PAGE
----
Wellness Habits During the Coronavirus Crisis

How to Adapt Your Wellness Habits During the Coronavirus Crisis

The COVID-19 pandemic has profoundly impacted every area of our lives. At first glance, individual weight loss and wellness habits appear to be a relatively small part of that impact, in contrast to public health and economic outcomes. However, our habits and perspectives make a significant difference in our day-to-day quality of life, as well as our long-term health.

What changes have taken place regarding Americans’ wellness and weight loss in the past few months? How will these changes shape our individual and collective futures?

A survey of 1,000 Americans conducted in April by Phentermine.com examined these topics in detail. [​1​]

40% of Americans Are Less Focused on Weight Loss

In light of immediate global concerns, 40% of Americans claim to be less focused on weight loss now than they were prior to the pandemic. Especially people with an obese BMI were likely to report a decreased interest in weight loss. Yet 28% of survey respondents found themselves more concerned currently with weight loss, perhaps due to pandemic-related weight gain.

Steep Increase in Home-Cooked Meals

Thanks to restaurant closures and stay-at-home orders, 44.7% of those surveyed (young adults in particular) are making more home-cooked meals.

In spite of the shifting perspectives on the importance of weight loss, most Americans report that their diet has either remained the same or improved during the global shutdown. Only 21% of survey respondents say that they’re eating worse now than they were prior to the outbreak. With 20% of respondents claiming to have increased their snacking and grazing.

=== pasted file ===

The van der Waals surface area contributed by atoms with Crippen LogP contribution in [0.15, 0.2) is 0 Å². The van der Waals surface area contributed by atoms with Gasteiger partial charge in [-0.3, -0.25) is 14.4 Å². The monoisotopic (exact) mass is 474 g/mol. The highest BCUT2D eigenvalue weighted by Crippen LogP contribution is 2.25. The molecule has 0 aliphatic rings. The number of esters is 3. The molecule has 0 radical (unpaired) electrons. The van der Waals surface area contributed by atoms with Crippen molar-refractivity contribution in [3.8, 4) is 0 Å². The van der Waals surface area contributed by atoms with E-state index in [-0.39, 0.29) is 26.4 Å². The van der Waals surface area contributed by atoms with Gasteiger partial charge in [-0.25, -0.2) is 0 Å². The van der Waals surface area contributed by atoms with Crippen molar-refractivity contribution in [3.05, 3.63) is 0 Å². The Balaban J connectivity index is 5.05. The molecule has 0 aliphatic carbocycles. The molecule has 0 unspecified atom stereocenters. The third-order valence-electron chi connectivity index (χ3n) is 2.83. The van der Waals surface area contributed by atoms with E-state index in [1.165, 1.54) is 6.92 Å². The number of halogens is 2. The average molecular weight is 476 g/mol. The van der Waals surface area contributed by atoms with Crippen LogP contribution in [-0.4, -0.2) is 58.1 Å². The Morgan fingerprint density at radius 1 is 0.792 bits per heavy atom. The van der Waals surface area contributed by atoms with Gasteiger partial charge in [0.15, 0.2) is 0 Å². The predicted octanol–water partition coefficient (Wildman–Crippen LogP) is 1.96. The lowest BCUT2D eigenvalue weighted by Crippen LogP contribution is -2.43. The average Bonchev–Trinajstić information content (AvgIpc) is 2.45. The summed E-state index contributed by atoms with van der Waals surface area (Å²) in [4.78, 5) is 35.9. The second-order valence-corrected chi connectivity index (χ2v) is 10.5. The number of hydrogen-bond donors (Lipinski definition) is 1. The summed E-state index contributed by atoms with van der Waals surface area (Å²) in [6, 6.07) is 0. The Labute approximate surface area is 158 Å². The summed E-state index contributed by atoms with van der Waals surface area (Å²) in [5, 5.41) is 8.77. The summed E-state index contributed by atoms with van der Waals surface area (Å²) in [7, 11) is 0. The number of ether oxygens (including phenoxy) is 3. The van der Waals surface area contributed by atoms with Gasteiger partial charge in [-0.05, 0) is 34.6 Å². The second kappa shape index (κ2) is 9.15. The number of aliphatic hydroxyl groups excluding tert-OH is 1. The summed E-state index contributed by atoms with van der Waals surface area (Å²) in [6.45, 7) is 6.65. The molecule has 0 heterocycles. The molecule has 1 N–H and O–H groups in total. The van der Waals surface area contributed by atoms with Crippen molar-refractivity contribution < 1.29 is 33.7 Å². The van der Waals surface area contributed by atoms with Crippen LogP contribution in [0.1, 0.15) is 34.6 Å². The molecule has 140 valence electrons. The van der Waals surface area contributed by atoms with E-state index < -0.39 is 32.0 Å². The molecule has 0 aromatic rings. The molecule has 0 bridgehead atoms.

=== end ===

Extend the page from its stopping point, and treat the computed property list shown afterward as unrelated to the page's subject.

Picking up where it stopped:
75% of Americans Adopted New Wellness-Related Habits

Americans place an added focus on mental happiness and self-care, with more than 75% claiming to have adopted at least one new wellness-related habit during COVID-19.

27% of those surveyed report that they are sleeping more thanks to increased downtime. The study also showed an uptick in self-care habits such as practicing yoga, drinking tea, and performing cardio workouts.

It’s worth noting that older respondents and those with an overweight/obese BMI were more likely to report a decrease in physical activity.

What Does This Mean for You?

We can use the results of this survey to reflect on how our own habits and perspectives have changed due to coronavirus and to avoid some of the common pitfalls the data illustrates. Awareness is key in habit change and formation [​2​]. Consider implementing the following suggestions where appropriate:

1. Cook More Meals

This is an ideal time to improve your kitchen’s functionality and organization, work on your cooking skills, and enlist your family in making home-cooked meals. If you’re already doing this, keep going! It’s one of the best ways to stay fit and nourished no matter the circumstances [​3​].